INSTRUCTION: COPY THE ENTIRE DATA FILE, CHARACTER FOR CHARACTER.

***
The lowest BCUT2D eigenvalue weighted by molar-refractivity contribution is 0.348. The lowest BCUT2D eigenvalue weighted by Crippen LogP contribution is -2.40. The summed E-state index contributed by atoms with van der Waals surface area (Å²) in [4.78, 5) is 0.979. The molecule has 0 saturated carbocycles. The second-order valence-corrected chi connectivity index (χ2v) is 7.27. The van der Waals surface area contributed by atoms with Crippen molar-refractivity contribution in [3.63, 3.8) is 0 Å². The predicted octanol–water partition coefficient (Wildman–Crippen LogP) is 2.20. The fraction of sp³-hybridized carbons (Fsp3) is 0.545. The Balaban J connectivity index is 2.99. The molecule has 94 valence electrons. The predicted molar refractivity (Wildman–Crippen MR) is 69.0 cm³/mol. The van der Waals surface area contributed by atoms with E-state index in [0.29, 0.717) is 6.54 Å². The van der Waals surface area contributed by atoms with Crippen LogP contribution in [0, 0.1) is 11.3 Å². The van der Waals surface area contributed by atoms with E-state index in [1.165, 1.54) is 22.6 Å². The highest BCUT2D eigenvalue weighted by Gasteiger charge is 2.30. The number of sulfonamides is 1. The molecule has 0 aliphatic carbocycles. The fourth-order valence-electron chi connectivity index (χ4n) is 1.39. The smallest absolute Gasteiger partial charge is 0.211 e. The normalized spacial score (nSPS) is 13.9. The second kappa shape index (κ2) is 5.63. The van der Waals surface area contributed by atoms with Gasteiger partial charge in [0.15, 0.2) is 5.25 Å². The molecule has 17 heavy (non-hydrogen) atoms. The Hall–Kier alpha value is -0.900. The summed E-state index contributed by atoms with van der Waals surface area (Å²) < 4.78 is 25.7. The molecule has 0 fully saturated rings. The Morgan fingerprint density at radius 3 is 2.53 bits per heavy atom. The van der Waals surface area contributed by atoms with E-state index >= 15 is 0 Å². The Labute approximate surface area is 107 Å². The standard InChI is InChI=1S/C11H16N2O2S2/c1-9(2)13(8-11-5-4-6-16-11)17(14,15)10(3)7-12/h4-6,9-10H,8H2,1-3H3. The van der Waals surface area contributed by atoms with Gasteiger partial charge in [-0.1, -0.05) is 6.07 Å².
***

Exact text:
The lowest BCUT2D eigenvalue weighted by molar-refractivity contribution is 0.348. The lowest BCUT2D eigenvalue weighted by Crippen LogP contribution is -2.40. The summed E-state index contributed by atoms with van der Waals surface area (Å²) in [4.78, 5) is 0.979. The molecule has 0 saturated carbocycles. The second-order valence-corrected chi connectivity index (χ2v) is 7.27. The van der Waals surface area contributed by atoms with Crippen molar-refractivity contribution in [3.63, 3.8) is 0 Å². The predicted octanol–water partition coefficient (Wildman–Crippen LogP) is 2.20. The fraction of sp³-hybridized carbons (Fsp3) is 0.545. The Balaban J connectivity index is 2.99. The molecule has 94 valence electrons. The predicted molar refractivity (Wildman–Crippen MR) is 69.0 cm³/mol. The van der Waals surface area contributed by atoms with E-state index in [0.29, 0.717) is 6.54 Å². The van der Waals surface area contributed by atoms with Crippen LogP contribution in [0, 0.1) is 11.3 Å². The van der Waals surface area contributed by atoms with E-state index in [1.165, 1.54) is 22.6 Å². The highest BCUT2D eigenvalue weighted by Gasteiger charge is 2.30. The number of sulfonamides is 1. The molecule has 0 aliphatic carbocycles. The fourth-order valence-electron chi connectivity index (χ4n) is 1.39. The smallest absolute Gasteiger partial charge is 0.211 e. The normalized spacial score (nSPS) is 13.9. The second kappa shape index (κ2) is 5.63. The van der Waals surface area contributed by atoms with Gasteiger partial charge in [0.15, 0.2) is 5.25 Å². The molecule has 17 heavy (non-hydrogen) atoms. The Hall–Kier alpha value is -0.900. The summed E-state index contributed by atoms with van der Waals surface area (Å²) < 4.78 is 25.7. The molecule has 0 fully saturated rings. The Morgan fingerprint density at radius 3 is 2.53 bits per heavy atom. The van der Waals surface area contributed by atoms with E-state index >= 15 is 0 Å². The Labute approximate surface area is 107 Å². The standard InChI is InChI=1S/C11H16N2O2S2/c1-9(2)13(8-11-5-4-6-16-11)17(14,15)10(3)7-12/h4-6,9-10H,8H2,1-3H3. The van der Waals surface area contributed by atoms with Gasteiger partial charge in [-0.1, -0.05) is 6.07 Å².